In her keynote address at the College of Business Administration and Public Policy commencement ceremony, Janet Murguía, president and CEO of the National Council of La Raza, underscored the importance of graduates thanking their loved ones for supporting them throughout their education with a personal story of bringing her parents to the Oval Office to meet President Bill Clinton, for whose administration she worked from 1994 to 2000.
“I’ll never forget that moment when I was able to walk them in,” said Murguía. “My mom was crying, and she said, ‘How did we get here?’
“My dad was so proud. He stuck his hand out to President Clinton as I walked him into the Oval Office and he said, ‘Thank you, President Clinton, for giving my daughter this opportunity.’ I’ll never forget what President Clinton said to them. He put his hand on my dad’s shoulder and said, ‘You know what, Mr. Murgia? I hired Janet, she walked you into this office, but you’re the ones who got her here.’”
For several members of the Class of 2011, their loved ones were literally with them every step of the way – because they too were students – and during commencement they were able to share the triumph of achieving a college education together.
Sylvia Gonzalez and her daughter Amanda both earned their bachelor’s degrees in sociology and look forward to entering the Master of Social Work (MSW) program at CSU Dominguez Hills. Libia Fenton and her fiancé Donnell Willcot, Jr. have achieved their undergraduate degrees in psychology; along with their wedding in July, they are looking forward to graduate school at USC in the MSW program. Shirley Robinson (Class of ’07, B.A., studio art) began attending CSU Dominguez Hills after seeing her son Richard Robinson, III (Class of ’91, B.A., public administration) benefit from his education at the university. She graduated last month with her Master of Arts in humanities on the same day that her grandson, Evan Porter, graduated with his bachelor’s degree in accounting. And finally, Shon Williams, Sr. (Class of ’97, B.A., sociology), celebrated his Master of Public Administration (MPA) degree on the same day that his son, Shon Williams, Jr., acquired his bachelor’s degree in psychology. Although personal struggles are a common thread among their stories, so is the spirit of perseverance and mutual support they drew upon to attain their goals.
Sylvia Gonzalez was inspired to begin her study of sociology because of her current career with the Los Angeles Housing Authority.
“I like learning about society and people and how they work,” she said. “I work with low-income families and their needs made my drive more intense to learn more about culture and diversity.”
Another incentive for the mother of three to earn her social work degree was her experience as the parent of an alcoholic son.
“Sometimes I feel like giving up,” said Gonzalez, who wants to earn her MSW so that she can work with parents who share her situation. “But when I see him at his worst, this is when I said, ‘I’ve got to do it.’ And if I couldn’t reach out to him because of what I’m doing wrong, then I want to teach other parents to pay attention to those [behavioral] cues or know the right words to say in order for their children to leave substance abuse behind.”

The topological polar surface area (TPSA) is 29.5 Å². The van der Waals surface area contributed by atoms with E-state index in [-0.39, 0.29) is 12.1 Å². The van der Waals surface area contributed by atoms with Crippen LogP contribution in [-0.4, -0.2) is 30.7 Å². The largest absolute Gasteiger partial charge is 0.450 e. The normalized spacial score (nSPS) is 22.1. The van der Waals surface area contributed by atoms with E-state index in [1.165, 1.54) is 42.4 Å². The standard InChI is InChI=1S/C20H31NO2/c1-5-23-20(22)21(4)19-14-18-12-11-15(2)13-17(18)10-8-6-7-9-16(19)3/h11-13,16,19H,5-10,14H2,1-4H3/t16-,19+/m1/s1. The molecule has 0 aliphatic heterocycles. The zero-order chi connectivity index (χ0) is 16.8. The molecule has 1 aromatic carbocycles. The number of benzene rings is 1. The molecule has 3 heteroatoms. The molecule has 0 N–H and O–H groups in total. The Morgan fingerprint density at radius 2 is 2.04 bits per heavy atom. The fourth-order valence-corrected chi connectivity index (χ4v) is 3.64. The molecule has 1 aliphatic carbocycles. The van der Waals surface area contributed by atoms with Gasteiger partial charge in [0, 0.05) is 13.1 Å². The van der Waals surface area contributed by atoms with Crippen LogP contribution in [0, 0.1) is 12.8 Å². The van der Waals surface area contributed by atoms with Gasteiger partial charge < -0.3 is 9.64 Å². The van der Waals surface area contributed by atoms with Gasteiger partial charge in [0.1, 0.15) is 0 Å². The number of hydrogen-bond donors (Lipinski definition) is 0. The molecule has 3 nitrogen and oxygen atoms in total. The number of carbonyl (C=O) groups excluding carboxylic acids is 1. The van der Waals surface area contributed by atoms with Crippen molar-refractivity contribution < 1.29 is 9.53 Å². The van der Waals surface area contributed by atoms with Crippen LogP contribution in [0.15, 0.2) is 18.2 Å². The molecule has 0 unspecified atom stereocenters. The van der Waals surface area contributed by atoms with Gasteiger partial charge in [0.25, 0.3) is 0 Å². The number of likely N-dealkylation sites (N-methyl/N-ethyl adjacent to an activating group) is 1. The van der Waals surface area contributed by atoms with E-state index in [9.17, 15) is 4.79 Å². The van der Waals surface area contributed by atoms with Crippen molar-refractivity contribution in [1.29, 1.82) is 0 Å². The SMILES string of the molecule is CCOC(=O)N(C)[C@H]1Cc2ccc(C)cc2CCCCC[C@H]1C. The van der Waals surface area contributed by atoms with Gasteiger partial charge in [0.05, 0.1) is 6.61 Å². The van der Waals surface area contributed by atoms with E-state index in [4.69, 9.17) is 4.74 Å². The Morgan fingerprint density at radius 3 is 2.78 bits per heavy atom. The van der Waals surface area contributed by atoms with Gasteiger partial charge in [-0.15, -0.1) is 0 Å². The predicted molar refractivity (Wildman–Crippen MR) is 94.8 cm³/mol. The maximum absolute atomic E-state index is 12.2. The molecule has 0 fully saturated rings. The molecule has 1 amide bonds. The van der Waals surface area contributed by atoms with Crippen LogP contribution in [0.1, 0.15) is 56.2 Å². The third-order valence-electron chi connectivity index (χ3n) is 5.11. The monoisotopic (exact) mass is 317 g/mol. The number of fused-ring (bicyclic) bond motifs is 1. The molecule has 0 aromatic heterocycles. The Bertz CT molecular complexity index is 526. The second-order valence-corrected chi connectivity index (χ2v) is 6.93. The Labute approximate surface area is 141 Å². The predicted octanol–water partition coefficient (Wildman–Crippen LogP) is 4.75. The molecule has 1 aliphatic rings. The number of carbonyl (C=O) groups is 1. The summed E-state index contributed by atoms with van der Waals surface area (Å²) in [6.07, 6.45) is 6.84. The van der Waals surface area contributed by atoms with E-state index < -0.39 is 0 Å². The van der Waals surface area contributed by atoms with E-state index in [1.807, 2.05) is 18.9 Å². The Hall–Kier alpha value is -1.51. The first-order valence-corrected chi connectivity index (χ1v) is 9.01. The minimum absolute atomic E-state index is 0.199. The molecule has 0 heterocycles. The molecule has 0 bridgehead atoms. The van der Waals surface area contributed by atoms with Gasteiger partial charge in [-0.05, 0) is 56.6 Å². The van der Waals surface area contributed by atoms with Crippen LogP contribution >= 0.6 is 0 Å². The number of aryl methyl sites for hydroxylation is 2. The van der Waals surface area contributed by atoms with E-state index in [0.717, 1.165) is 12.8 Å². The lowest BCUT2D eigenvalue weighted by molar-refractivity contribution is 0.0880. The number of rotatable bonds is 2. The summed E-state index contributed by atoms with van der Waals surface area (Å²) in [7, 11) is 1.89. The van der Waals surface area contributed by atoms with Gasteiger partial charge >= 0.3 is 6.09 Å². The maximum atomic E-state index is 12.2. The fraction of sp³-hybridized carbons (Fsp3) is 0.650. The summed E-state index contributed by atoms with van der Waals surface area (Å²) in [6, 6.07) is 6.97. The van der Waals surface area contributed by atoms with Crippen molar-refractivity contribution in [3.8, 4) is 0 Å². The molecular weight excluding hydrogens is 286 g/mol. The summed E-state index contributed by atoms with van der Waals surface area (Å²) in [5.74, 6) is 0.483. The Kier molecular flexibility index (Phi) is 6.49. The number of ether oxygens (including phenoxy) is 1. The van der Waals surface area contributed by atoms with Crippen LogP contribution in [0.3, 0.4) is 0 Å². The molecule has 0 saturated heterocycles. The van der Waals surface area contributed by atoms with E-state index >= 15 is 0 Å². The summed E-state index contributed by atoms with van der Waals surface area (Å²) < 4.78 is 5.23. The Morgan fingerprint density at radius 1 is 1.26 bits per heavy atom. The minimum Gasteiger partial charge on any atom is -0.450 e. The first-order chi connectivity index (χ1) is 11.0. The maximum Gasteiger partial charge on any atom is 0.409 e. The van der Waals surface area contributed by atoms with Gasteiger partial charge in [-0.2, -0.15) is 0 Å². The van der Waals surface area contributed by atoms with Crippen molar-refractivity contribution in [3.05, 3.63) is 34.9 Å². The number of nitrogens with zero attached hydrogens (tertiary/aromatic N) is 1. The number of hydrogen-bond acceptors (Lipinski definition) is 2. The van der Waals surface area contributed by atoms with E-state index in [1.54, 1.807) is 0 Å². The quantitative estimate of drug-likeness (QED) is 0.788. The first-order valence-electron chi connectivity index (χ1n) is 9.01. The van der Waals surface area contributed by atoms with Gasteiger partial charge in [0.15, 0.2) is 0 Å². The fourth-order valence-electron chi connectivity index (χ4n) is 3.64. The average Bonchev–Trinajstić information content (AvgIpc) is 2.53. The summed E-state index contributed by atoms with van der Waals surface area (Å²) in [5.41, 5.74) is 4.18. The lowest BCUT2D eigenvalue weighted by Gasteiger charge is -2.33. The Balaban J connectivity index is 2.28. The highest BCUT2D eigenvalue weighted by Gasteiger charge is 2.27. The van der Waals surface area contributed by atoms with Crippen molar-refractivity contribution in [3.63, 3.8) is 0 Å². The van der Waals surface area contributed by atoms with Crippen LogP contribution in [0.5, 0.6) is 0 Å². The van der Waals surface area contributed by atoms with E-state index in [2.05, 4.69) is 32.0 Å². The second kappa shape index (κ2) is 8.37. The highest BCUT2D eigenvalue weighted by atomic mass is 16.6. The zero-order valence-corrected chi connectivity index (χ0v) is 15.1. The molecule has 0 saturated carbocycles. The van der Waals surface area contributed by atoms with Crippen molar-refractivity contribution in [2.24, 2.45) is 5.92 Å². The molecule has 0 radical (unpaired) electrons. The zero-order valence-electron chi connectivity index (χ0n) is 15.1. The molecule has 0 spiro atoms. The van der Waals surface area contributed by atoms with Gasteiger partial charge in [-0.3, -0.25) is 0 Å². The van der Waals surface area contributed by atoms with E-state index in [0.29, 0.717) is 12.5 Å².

Gonzalez and her daughter are both the first among their siblings to pursue a college degree. She says the unique situation was “a happy complication” that was beneficial for both of them.
“Being with [Amanda] at a university was never planned,” she said. “But the drive that I had to start school and finish, and then seeing her [at school], there was so much emotional effect to it. We both gave each other a sense of encouragement.”
Gonzalez said that the most memorable part of attending college with Amanda was being able to see her daughter mature into an educated woman.
“I feel at peace that she has gained so much knowledge,” she said. “Not every mother can say that her 20-year-old is receiving a bachelor’s degree at such a young age. I am extremely proud of her accomplishments.”
Gonzalez said that while their professors and classmates were surprised at first to see them attend classes together, amazement turned to admiration.
“We had a professor who got us confused,” she said. “Then there was our statistics professor who would say, “Amanda, here’s your mom,” when I would walk into class. At first I would get redfaced with embarrassement, but I soon got used to it. Then after class, our classmates would say, “Gee, I wish my mom would come with me to school!
“I can understand how young students can get derailed from university life,” Gonzalez said. “We as parents need to respect our children and get involved with their lives; it really helps.”
Fenton and Willcot, who met on myspace.com through a mutual friend, have both had to overcome personal obstacles. Fenton, who was a victim of domestic violence and is estranged from her family, was inspired by her troubled past to study psychology. Willcot, a former Navy Seal and Marine, looks forward to helping veterans like himself become acclimated to civilian life after their military service. They have been accepted into the MSW program at USC and are planning careers as licensed clinical social workers.
On graduation day, Fenton said that becoming college graduates and pursuing advanced degrees symbolize “the best that we can be for ourselves as well as for our children.”
“For everyone else who may not have any hope or think the odds are stacked against [them], we fought against every single one,” she said. “We were determined and being able to graduate with honors, it’s just something. A lot of people have given us a lot of praise; [we see] so much love from his family and friends who have given us a lot of support.”
Willcot said that their commitment to higher education has already begun to influence their young offspring. The couple has five children—he two, she three—from prior relationships.